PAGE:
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Thursday, March 15, 2012

Role of alumni in making bschools succeed-thoughts from IIMA Golden Jubilee Conference Dec11

A meeting of IIMA alumni is like a board meeting of India Inc's top professionals-such is the power of the brand. So when many alums met in Dec11 at IIMA to discuss among other things, their own role in helping the institution, I attended with an anticipation of listening to interesting ideas. And I was not disappointed. Below are some ideas of alumni reproduced with my comments. I have not personally identified the author of the comments to preserve their privacy
  1. Reaching out to non traditional countries:-IIMA alumni and other professional executives have deep networks in South Korea, Latin America etc, which could be tapped for executive education, student exchange programs etc. Colleges should leverage their alumni networks in these areas
  2. Funding:-For infrastructure, faculty chairs, scholarships and what not!
  3. Projects:-Alumni are well placed to recommend their alma mater for research and other projects.
  4. Mentoring:-Alumni could mentor students(this is done in Wellingkar's, not sure how well it works there in practice). IIMA student body starting it this year
  5. Case Writing:-Alumni could get their organization approval for cases along with access to protagonists, and maybe co author cases
  6. Advisory Council-An IIMA professor presented his research where he found that the top ranked colleges had a high alumni involvement on their advisory councils(when measured as a % of alumni on the board/council). This result points towards the future of Indian schools as well, as it is the alumni who have the deepest interest in maintaining the brand.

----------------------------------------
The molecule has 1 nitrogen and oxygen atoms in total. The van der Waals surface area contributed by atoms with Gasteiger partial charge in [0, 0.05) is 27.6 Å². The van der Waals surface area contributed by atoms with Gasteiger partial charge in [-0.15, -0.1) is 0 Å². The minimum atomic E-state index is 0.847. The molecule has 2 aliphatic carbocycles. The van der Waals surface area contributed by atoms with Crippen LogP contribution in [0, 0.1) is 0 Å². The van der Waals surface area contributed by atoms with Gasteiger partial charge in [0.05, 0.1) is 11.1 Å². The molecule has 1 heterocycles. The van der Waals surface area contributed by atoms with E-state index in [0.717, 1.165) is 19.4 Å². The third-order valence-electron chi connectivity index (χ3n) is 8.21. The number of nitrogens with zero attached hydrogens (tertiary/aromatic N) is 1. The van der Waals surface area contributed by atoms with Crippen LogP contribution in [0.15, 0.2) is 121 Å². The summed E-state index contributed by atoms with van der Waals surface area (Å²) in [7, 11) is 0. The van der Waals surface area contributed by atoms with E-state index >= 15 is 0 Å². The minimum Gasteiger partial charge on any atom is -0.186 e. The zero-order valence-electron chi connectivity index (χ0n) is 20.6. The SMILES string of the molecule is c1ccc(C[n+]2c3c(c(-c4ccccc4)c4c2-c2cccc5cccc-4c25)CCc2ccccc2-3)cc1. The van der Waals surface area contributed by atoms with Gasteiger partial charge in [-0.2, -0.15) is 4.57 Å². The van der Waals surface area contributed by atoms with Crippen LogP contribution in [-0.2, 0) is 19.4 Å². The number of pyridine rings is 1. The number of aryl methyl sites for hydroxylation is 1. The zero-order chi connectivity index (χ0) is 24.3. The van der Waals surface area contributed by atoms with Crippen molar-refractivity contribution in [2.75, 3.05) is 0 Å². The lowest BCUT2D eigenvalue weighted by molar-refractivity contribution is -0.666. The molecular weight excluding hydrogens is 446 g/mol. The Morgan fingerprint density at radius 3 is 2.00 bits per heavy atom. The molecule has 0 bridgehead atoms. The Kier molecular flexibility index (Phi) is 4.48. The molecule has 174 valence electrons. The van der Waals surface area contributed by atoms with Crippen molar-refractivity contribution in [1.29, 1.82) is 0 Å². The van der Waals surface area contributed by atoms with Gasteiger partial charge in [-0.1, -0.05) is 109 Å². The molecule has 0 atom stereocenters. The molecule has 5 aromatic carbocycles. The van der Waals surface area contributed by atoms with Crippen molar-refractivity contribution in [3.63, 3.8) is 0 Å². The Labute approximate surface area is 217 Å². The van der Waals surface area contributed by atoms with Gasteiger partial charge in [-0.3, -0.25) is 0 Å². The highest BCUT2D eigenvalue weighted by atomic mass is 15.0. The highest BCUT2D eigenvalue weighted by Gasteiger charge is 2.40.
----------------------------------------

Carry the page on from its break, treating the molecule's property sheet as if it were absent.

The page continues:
7. Faculty-Foreign Bschools have parallel tracks for academics and industry professionals to become professionals, and in colleges like Harvard, around 25% faculty are from non traditional industry track. This can be explored for Indian colleges too.
  8. Tough Love/Frank Feedback
    1. Industry perception:-Whether narrowing/expanding image, beyond rankings
    2. Diversity:-If diversity(not just gender) is reducing, that has implications on the future alumni base, and also on roles offered on campus
  9. You graduate as an amateur, you specialize in your job:-Instead of bschools trying to make candidates experts in marketing/sales/finance, it is better to admit that one can specialize only in the job, and to instead focus on honing core skills
  10. Research rigour, Scale and practical relevance:-Colleges like ISB manage to combine all three(with batch sizes of 570+! ensuring largely expanding alumni base). Industry(alumni) can help with funding, grants, projects etc to help colleges achieve all 3. Even ISB is largely industry funded. 
All the above comments gave food for though, when I was 3months away from graduation at that time!

Monday, March 12, 2012

Indian entrepreneurial ideal-more Ambani/Mittal/Adani than Steve Jobs